Brands that use Shopping ads to promote their inventory have often seen improved website and in-store traffic. These ads can also nurture leads who may be thinking about purchasing a product. We’ve seen significant success within apparel brands utilizing Shopping ads with tailored strategies encompassing different product categories.

When implementing a shopping campaign as a part of our client’s paid strategy, we saw a direct impact on the total site conversions and traffic. During the first month of the new Shopping campaign, the client saw nearly 5,000 conversions, with the Shopping ads playing an essential role in 40 percent of those conversions. Since the campaign’s implementation, the client has seen year-over-year growth in direct traffic revenue of 90 percent, with Shopping ads assisting overall site revenue by over 50 percent.

Final thoughts

It’s time for apparel brands to evolve their strategies and measurement beyond just conversions. Rather than rest on your laurels, take these digital marketing tactics for a test drive and see if they work for your audience.

It’s imperative to test content strategies, influencer marketing, shopping ads and other approaches. Otherwise, you’ll be left behind in the heat of competition — optimizing and hoping for conversions, rather than embracing and accepting the ever-changing landscape of digital marketing.

[This article first appeared on Marketing Land.]

Opinions expressed in this article are those of the guest author and not necessarily Search Engine Land. Staff authors are listed here.

Amazon's Echo Show is a '1.0' device, both exciting and frustrating

I’ve now been living with the Echo Show for several weeks. It has supplanted my original Amazon Echo in the kitchen. I find it both more exciting and more frustrating than the original.

The screen adds a compelling new element but creates expectations that are not fully realized — as though Amazon is ambivalent or uncertain how far to take the screen as a parallel way of controlling and navigating content.

The screen makes things more complicated, even as it makes the device more interesting and useful. It opens a door to a much larger set of use cases, including a much more obvious commerce opportunity. (It’s not clear whether Amazon’s rivals will follow and add screens to their devices. If the Show is a runaway hit, I suspect they will.)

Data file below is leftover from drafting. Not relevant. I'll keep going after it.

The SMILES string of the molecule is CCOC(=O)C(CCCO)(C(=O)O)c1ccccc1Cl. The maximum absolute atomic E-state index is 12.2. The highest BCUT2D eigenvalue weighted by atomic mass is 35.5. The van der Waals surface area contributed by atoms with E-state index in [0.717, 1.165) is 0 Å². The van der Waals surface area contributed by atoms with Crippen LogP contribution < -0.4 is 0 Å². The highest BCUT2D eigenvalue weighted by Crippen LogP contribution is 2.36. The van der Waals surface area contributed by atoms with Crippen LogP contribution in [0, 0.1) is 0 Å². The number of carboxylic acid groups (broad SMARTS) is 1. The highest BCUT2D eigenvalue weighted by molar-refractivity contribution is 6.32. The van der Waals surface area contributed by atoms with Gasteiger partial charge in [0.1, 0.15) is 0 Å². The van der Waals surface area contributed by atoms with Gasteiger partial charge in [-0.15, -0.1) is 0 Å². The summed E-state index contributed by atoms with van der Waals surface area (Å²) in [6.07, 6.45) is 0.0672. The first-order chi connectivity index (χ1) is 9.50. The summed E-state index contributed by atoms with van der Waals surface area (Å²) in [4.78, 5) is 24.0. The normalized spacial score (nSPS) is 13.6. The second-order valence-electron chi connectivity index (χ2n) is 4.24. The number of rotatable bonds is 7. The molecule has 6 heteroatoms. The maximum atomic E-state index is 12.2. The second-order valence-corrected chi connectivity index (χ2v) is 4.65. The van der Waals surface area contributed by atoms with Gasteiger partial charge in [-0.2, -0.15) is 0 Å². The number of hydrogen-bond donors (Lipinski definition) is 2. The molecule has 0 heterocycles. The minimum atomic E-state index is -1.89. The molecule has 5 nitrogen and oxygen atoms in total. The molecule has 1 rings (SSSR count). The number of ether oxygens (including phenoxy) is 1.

Creates tablet-like expectations

Immediately for me, the Echo Show’s screen created UX expectations associated with a tablet. I wanted to touch it and get menus and navigation. I wanted to browse and search for things using the screen. I wanted to see lists of available Skills.

With a couple of exceptions, you can’t do any of these things. Some consider this design restraint, but I wanted the screen to do more and operate more intuitively. Ultimately, Amazon will have to determine how far it wants to enable screen-first (as opposed to voice-first) experiences for the Show.

For example, you can say, “Show me what you can do.” The device then produces a list on screen: set an alarm, show Prime TV shows, find songs by Lisa Loeb and so on. But none of the items on this list are touchable or clickable. You can’t touch “Prime TV” and access a menu of available shows. You have to query the device by voice: “Alexa, show me Transparent from Amazon Prime Video.”

I think the Show should be more agnostic about how users get to content. I suspect that as Amazon sees how people engage with it, over time the screen’s capabilities and functionality will grow.

Design is basic, sound is better than Echo

Some have found the “trapezoidal” design of the Show uninspired. I’m not bothered by it, although it is utilitarian (and eerily evocative of Orwellian “Telescreens” from “1984”). The sound quality on the Echo Show is better than the original Echo. Thus, if you were to buy only one Alexa device, the Show would be my recommendation.

But the Show costs $230, while the Echo is $179 and the Dot is $49. As recent survey data from NPR and Edison research revealed, many people who’ve declined to purchase a “smart speaker” are holding back because of cost. Amazon has wisely diversified its lineup to offer a range of price points and capabilities accordingly.

The Echo Show screen also enables Amazon to more effectively prompt and educate users about its capabilities and what’s new. This is a huge advantage over the conventional Echo, which relies on weekly email updates, which I don’t read, to inform users of new Skills or capabilities.

Yet there appears to be no way to turn off the home screen messages. It’s pretty clear that Amazon is laying the groundwork for “offers” or ads, should the company go down that path. Indeed, it may eventually offer a subsidized Show “with special offers” and a more expensive one without, as it does with other devices it sells.

Right now there are almost no Skills adapted for the screen. That will probably change quickly; in fact, Brightcove just launched a program to help developers bring video to their Skills for the new device. It’s hard to overstate the nature of the visual opportunity for developers and brands on the Show.

A big new commerce opportunity

Travel and commerce apps, for example, will benefit from the ability to visually present multiple options to end users, which will soon drive transactions. You can scroll, for example, through multiple Amazon products or nearby businesses featuring Yelp ratings. Even in their embryonic form, these changes represent a dramatic upgrade vs. the voice-only Alexa devices. And should Amazon eventually allow it, developers could insert ads into their Skills.